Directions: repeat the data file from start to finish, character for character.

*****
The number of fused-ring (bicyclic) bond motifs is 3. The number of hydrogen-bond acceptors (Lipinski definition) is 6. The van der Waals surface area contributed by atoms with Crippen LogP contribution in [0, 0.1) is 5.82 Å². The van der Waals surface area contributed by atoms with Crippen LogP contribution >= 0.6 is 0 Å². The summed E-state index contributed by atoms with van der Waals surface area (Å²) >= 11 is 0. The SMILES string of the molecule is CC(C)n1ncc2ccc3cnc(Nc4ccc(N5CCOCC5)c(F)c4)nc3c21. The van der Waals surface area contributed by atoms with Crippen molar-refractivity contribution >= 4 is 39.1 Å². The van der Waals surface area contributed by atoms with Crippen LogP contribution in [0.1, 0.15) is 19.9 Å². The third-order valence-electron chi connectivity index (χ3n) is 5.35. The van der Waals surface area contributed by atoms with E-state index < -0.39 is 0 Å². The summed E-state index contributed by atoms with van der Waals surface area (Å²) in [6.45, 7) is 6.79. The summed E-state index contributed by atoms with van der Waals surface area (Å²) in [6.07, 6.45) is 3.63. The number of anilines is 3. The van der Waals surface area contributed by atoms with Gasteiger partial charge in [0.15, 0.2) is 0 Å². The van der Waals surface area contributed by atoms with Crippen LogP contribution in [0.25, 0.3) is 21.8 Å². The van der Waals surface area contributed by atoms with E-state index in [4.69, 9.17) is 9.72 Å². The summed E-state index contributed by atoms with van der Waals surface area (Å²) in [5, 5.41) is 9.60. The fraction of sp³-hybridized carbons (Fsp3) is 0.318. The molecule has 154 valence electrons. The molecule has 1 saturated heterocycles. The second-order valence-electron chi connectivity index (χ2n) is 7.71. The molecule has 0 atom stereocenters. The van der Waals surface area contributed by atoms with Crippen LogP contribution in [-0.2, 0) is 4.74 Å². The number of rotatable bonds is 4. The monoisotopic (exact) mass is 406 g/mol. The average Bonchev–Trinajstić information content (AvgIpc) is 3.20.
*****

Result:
The number of fused-ring (bicyclic) bond motifs is 3. The number of hydrogen-bond acceptors (Lipinski definition) is 6. The van der Waals surface area contributed by atoms with Crippen LogP contribution in [0, 0.1) is 5.82 Å². The van der Waals surface area contributed by atoms with Crippen LogP contribution >= 0.6 is 0 Å². The summed E-state index contributed by atoms with van der Waals surface area (Å²) >= 11 is 0. The SMILES string of the molecule is CC(C)n1ncc2ccc3cnc(Nc4ccc(N5CCOCC5)c(F)c4)nc3c21. The van der Waals surface area contributed by atoms with Crippen molar-refractivity contribution >= 4 is 39.1 Å². The van der Waals surface area contributed by atoms with Crippen LogP contribution in [0.1, 0.15) is 19.9 Å². The third-order valence-electron chi connectivity index (χ3n) is 5.35. The van der Waals surface area contributed by atoms with E-state index < -0.39 is 0 Å². The summed E-state index contributed by atoms with van der Waals surface area (Å²) in [6.45, 7) is 6.79. The summed E-state index contributed by atoms with van der Waals surface area (Å²) in [6.07, 6.45) is 3.63. The number of anilines is 3. The van der Waals surface area contributed by atoms with Gasteiger partial charge in [0.15, 0.2) is 0 Å². The van der Waals surface area contributed by atoms with Crippen LogP contribution in [0.25, 0.3) is 21.8 Å². The van der Waals surface area contributed by atoms with E-state index in [4.69, 9.17) is 9.72 Å². The summed E-state index contributed by atoms with van der Waals surface area (Å²) in [5, 5.41) is 9.60. The fraction of sp³-hybridized carbons (Fsp3) is 0.318. The molecule has 154 valence electrons. The molecule has 1 saturated heterocycles. The second-order valence-electron chi connectivity index (χ2n) is 7.71. The molecule has 0 atom stereocenters. The van der Waals surface area contributed by atoms with Crippen LogP contribution in [-0.2, 0) is 4.74 Å². The number of rotatable bonds is 4. The monoisotopic (exact) mass is 406 g/mol. The average Bonchev–Trinajstić information content (AvgIpc) is 3.20.